• Rather than list every individual yaml file in a directory to define a set you can now just point at a directory and everything will get loaded
  • You can designate a single yaml file as writable, the geocoder can then save points to disk directly without you having to do any YAML things.
  • The geocoder renders better on mobile devices and support geocoding based on your current position to make it easy to add points on the go.
  • Lots of UX improvements to the geocoder

Seems like a huge amount of work but it was all quite small additions, mainly done in a hour or so after work.

Finding a new preferred VM host


I’ve been with Linode since almost their day one, I’ve never had reason to complain. Over the years they have upgraded the various machines I’ve had for free, I’ve had machines with near 1000 days uptime with them, their control panel is great, their support is great. They have a mature set of value added services around the core like load balancers, backups etc. I’ve recommended them to 10s of businesses and friends who are all hosted there. In total over the years I’ve probably had or been involved in over a thousand Linode VMs.

This is changing though, I recently moved 4 machines to their London datacenter and they have all been locking up randomly. You get helpful notices saying something like “Our administrators have detected an issue affecting the physical hardware your Linode resides on.” and on pushing the matter I got:

I apologize for the amount of hardware issues that you have had to deal with lately. After viewing your account, their have been quite a few hardware issues in the past few months. Unfortunately, we cannot easily predict when hardware issues may occur, but I can assure you that our administrators do everything possible to address and eliminate the issues as they do come up.

If you do continue to have issues on this host, we would be happy to migrate your Linode to a new host in order to see if that alleviates the issues going forward.

Which is something I can understand, yes hardware fail randomly, unpredictably etc. I’m a systems guy, we’ve all been on the wrong end of this stick. But here’s the thing, in the longer than 10 years I’ve been with Linode and had customers with Linode this is something that happens very infrequently, my recent experience is completely off the scales bad. It’s clear there’s a problem, something has to be done. You expect your ISP to do something and to be transparent about it.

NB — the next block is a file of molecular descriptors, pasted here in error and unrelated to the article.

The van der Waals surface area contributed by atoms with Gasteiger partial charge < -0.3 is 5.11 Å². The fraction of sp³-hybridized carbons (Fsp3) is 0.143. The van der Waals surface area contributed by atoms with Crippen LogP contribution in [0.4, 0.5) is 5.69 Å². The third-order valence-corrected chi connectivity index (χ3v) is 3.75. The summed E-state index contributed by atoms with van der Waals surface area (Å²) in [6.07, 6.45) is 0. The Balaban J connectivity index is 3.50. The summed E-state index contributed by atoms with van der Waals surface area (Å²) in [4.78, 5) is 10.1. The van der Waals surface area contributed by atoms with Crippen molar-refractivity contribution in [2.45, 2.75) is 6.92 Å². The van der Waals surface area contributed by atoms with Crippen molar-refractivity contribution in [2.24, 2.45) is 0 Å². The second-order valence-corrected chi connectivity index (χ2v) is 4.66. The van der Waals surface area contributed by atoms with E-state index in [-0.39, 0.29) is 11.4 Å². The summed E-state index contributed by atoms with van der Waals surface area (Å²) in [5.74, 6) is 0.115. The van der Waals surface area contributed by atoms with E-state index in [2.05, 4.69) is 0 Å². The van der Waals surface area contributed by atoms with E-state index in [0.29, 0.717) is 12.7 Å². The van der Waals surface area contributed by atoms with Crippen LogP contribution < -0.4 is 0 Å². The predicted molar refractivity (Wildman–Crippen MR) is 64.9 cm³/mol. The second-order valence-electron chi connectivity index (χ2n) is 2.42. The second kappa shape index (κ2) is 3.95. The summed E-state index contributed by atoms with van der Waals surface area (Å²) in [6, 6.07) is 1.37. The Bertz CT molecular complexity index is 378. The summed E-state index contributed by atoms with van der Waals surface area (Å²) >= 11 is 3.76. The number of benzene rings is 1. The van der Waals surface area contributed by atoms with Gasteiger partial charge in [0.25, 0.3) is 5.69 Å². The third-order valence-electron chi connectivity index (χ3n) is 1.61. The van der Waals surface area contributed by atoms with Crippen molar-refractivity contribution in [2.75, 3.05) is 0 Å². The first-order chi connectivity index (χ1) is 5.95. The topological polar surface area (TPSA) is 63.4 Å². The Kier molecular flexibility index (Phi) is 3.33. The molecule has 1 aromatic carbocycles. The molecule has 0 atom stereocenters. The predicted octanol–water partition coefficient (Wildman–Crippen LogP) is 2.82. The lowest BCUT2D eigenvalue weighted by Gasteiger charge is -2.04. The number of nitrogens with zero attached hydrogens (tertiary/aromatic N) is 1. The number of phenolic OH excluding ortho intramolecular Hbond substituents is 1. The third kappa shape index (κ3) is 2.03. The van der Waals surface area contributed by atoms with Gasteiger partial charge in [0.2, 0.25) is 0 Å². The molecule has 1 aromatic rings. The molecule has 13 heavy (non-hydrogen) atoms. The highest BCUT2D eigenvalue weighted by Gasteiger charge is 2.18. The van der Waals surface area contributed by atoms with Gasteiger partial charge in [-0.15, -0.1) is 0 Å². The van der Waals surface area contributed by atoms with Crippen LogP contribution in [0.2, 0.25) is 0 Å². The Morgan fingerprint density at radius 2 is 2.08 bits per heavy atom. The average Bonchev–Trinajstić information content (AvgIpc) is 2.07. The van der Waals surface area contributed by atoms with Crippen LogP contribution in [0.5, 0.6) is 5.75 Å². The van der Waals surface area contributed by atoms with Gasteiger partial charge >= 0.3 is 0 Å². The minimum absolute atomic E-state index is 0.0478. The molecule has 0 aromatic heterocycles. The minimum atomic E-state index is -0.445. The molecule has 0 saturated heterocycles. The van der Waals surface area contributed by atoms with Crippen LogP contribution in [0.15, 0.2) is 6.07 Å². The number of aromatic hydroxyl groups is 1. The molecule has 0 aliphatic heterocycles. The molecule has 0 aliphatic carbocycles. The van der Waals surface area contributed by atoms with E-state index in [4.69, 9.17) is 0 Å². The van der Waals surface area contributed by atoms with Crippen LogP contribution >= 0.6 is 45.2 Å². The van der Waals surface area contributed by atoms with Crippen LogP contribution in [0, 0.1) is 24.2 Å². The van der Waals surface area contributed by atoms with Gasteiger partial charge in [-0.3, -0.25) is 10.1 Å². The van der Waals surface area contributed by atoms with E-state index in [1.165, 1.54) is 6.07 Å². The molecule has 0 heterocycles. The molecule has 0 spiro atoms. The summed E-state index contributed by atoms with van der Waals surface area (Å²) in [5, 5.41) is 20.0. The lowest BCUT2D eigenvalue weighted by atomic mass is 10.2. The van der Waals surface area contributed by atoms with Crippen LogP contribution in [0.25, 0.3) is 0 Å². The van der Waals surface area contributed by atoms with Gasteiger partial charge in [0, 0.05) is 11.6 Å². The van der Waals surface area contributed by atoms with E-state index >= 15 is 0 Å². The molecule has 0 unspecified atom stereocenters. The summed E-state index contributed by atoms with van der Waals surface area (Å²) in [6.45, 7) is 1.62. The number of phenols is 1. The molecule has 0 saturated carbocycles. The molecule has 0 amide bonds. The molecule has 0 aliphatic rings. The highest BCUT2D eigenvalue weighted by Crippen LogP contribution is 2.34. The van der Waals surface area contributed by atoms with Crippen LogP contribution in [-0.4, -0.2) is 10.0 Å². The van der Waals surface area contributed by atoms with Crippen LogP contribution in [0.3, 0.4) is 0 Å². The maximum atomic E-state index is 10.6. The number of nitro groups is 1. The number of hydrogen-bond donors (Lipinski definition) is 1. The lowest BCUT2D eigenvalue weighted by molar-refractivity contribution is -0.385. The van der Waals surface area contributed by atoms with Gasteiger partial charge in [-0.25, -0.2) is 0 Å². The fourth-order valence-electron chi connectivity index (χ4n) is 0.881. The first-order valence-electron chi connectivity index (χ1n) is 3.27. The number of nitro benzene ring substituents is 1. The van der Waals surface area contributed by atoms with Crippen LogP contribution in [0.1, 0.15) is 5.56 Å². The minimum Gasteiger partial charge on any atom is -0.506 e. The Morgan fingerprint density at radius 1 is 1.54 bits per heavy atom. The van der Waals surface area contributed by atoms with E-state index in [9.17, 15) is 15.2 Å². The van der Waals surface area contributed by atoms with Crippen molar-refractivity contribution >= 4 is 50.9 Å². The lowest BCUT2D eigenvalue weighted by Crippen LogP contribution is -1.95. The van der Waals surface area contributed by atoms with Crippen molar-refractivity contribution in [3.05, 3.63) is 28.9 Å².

I have other machines at Linode London that were not all moved there on the same day and they are fine. All the machines I moved there on the same day recently have this problem. I can’t comment on how Linode allocate VMs to hosts but it seems to me there might be a bad batch of hardware or something along these lines. This is all fine, bad things happen – it’s not like Linode manufactures the hardware – I don’t mind that it’s just realistic. What I do mind is the vague non answers to the problem, I can move all my machines around and play russian roulette till it works. Or Linode can own up to having a problem and properly investigate and do something about it while being transparent with their customers.

Their community support team reached out almost a month ago after I said something on Twitter with “I’ve been chatting with our team about the hardware issues you’ve experienced these last few months trying to get more information, and will follow up with you as soon as I have something for you” I replied saying I am moving machines one by one soon as they fail but never heard back again. So I can’t really continue to support them in the face of this.

When my Yum mirror and Git repo failed recently I decided it’s time to try Digital Ocean since that seems to be what all the hipsters are on about. After a few weeks I’ve decided they are not for me.

  • Their service is pretty barebones which is fine in general – and I was warned about this on Twitter. But they do not even provide local resolvers, the machines are set up to use Google resolvers out of the box. This is just not ok at all. Support says indeed they don’t and will pass on my feedback. Yes I can run a local cache on the machine. Why should every one of thousands of VMs need this extra overhead in terms of config, monitoring, management, security etc when the ISP can provide reliable resolvers like every other ISP?
  • Their london IP addresses at some point had incorrect contact details, or were assigned to a different DC or something. But geoip databases have them being in the US which makes all sorts of things not work well. The IP whois seems fine now, but will take time to get reflected in all the geoip databases – quite annoying.
  • Their support system do not seem to send emails. I assume I just missed some click box somewhere in their dashboard because it seems inconceivable that people sit and poll the web UI while they wait for feedback from support.

On the email thing – my anti spam could have killed them as well I guess, I did not investigate this too deep because after the resolver situation became clear it seemed like wasted effort to dig into that as the resolver issue was the nail in the coffin regardless.

Technically the machine was fine – it was fast, connectivity good, IPv6 reliable etc. But for the reasons above I am trying someone else. BigV.io contacted me to try them, so giving that a go and will see how it look.

Newer Posts
Older Posts